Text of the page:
Experimental pop artist Hiro Kone unveils <em>The Unmoved Mover</em>; stream the EP now

New York artist Nicky Mao explains the philosophical underpinnings of her latest offering.

Hiro Kone is an Iroquois phrase that means “I have spoken,” and it’s also the alias of Nicky Mao, formerly of Effi Briest and Up Died Sound. As Hiro Kone, Mao certainly speaks, fusing rich, melodramatic vocals with synth swells and electronic percussion that ranges from skittering to propulsive, all with hints of her former bands’ psych experiments.

Her second EP, The Unmoved Mover, is due out on March 25 via Group Tightener. FACT will be streaming the five-track EP until its release. Listen below, and read our interview with Mao to learn more about her eclectic background, how Aristotle and Lacan influenced the EP, and why she loves Screamadelica.

Tell me about your background and the Hiro Kone project.

It’s really different. I feel like it’s certainly the most realized thing I’ve done; it’s pretty personal. It’s representational of where I am at any time in my life. I really enjoyed playing in bands and collaborating with other people, but at a certain point, you feel like you need you strike out on your own. I guess not everybody feels that way, but I did. [laughs]

I’ve been playing in bands since I was in teenager. I started off in punk bands; I was on the younger side when punk was coming back in the Bay area, and I got really into fan zines during my formative years. I came to New York, played in different bands, some toured, some stayed together for some time. For the last five years, I was very quietly working at home on my own stuff, and I met some people that said other people should probably hear it.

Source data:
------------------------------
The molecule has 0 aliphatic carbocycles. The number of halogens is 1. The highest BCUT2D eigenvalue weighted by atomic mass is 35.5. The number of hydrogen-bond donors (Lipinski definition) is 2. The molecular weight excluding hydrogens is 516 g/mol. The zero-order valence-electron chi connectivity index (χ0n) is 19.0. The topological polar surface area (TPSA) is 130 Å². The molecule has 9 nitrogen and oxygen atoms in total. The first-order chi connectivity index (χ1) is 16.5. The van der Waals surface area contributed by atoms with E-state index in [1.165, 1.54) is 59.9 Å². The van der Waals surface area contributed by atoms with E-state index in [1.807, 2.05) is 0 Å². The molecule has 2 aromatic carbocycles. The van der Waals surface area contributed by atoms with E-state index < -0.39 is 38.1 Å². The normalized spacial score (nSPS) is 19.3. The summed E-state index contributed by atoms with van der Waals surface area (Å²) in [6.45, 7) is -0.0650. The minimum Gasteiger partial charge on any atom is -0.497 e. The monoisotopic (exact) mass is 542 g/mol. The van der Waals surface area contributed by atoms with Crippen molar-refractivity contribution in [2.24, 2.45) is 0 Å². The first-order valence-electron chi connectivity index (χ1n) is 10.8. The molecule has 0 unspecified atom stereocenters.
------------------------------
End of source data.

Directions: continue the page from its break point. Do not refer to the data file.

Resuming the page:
The EP is co-produced by Tim DeWit (ex-Gang Gang Dance, Dutch E Germ). How did you guys get together?

Tim and I had a lot of mutual friends, and people kept mentioning to him that he should check out my music. When we finally met, it was kind of an awkward moment — I was kind of nervous and shy because I was familiar with his work — but he said I should just bring my hard drive over and we should listen to it. He was into it, and he ended up co-producing and mixing both Hiro Kone EPs. We have this awesome relationship that comes together around the post-production stuff.
 

“If you’re someone who grew up playing instruments instead of playing computers, you probably try to do it live.”

 
How is performing as Hiro Kone different from being in bands?

When I play out, it’s just me. I want to make it as live as possible, and stay away from computers as much as I can. When you have sequencers and drum machines, there is an aspect that seems rigid, so I try to fight against that as much as I can by playing things live. If you’re someone who grew up playing instruments instead of playing computers [laughs], you probably try to do it live. There are plenty of people who have learned to make music on computers, and there’s nothing wrong with that, but there are some of us who are more inclined to figure it out without them.

Can you explain the philosophical idea of the unmoved mover from which the EP takes its title?

I think that anyone can relate to Aristotle’s concept of the unmoved mover, the idea of the supreme being — he meant God, at that time — the thing that doesn’t move but moves everything else. But I think there are other ways to think about it.

One way I’ve come to think about it is by going to NYU seminars about the psychoanalyst Jacques Lacan. In Lacanian psychoanalysis, you’re supposed to identify your symptom. We tend to think our symptom is a problem we need to change, but in Lacanian psychoanalysis, the symptom is something that the world around you learns to move to, and your symptom rules that realm. So everybody has the ability to be the unmoved mover. The idea is basically working with what you’ve got. You can think about it in fun ways, too: the musician moves the room around them, it just goes on and on.

What are your musical influences?

Alice Coltrane is a big one… Early 90s stuff like Primal Scream’s Screamadelica. I like that record in particular because it was so non-linear in its songwriting, and it brought underground music to the mainstream. For a really long time, I had a lot of interest of music from the Middle East. I spent some time traveling and recording different gypsy music on the street — from the south of France, Turkey, Spain — wherever I could travel, I’ve tried to record the street music, as well. Those are all things that continue to move me.

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